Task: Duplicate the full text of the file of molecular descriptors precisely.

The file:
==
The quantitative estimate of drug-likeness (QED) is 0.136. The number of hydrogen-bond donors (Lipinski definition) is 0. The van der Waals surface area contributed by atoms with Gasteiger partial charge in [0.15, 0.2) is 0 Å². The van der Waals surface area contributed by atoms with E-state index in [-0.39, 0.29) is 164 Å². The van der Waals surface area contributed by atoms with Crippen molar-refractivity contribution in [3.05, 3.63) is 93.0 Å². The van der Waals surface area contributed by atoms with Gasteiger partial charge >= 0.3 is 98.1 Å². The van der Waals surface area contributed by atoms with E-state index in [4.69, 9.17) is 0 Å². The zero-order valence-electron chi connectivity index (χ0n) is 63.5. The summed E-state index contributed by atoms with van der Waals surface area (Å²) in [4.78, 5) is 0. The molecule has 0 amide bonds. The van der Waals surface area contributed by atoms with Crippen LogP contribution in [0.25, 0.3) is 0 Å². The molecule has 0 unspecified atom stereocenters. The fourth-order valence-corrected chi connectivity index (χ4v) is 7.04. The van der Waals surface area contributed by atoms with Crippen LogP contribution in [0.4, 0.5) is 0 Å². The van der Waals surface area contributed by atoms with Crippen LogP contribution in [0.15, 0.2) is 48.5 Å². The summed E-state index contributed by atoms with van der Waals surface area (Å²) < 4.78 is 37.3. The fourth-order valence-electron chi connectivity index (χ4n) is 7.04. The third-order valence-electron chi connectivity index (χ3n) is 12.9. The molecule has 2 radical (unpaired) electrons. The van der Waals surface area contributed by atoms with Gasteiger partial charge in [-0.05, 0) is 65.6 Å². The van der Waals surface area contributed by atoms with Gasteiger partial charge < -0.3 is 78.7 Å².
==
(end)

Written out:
The quantitative estimate of drug-likeness (QED) is 0.136. The number of hydrogen-bond donors (Lipinski definition) is 0. The van der Waals surface area contributed by atoms with Gasteiger partial charge in [0.15, 0.2) is 0 Å². The van der Waals surface area contributed by atoms with E-state index in [-0.39, 0.29) is 164 Å². The van der Waals surface area contributed by atoms with Crippen molar-refractivity contribution in [3.05, 3.63) is 93.0 Å². The van der Waals surface area contributed by atoms with Gasteiger partial charge >= 0.3 is 98.1 Å². The van der Waals surface area contributed by atoms with E-state index in [4.69, 9.17) is 0 Å². The zero-order valence-electron chi connectivity index (χ0n) is 63.5. The summed E-state index contributed by atoms with van der Waals surface area (Å²) in [4.78, 5) is 0. The molecule has 0 amide bonds. The van der Waals surface area contributed by atoms with Crippen LogP contribution in [0.25, 0.3) is 0 Å². The molecule has 0 unspecified atom stereocenters. The fourth-order valence-corrected chi connectivity index (χ4v) is 7.04. The van der Waals surface area contributed by atoms with Crippen LogP contribution in [0.4, 0.5) is 0 Å². The van der Waals surface area contributed by atoms with Crippen LogP contribution in [0.15, 0.2) is 48.5 Å². The summed E-state index contributed by atoms with van der Waals surface area (Å²) < 4.78 is 37.3. The fourth-order valence-electron chi connectivity index (χ4n) is 7.04. The third-order valence-electron chi connectivity index (χ3n) is 12.9. The molecule has 2 radical (unpaired) electrons. The van der Waals surface area contributed by atoms with Gasteiger partial charge in [-0.05, 0) is 65.6 Å². The van der Waals surface area contributed by atoms with Gasteiger partial charge < -0.3 is 78.7 Å².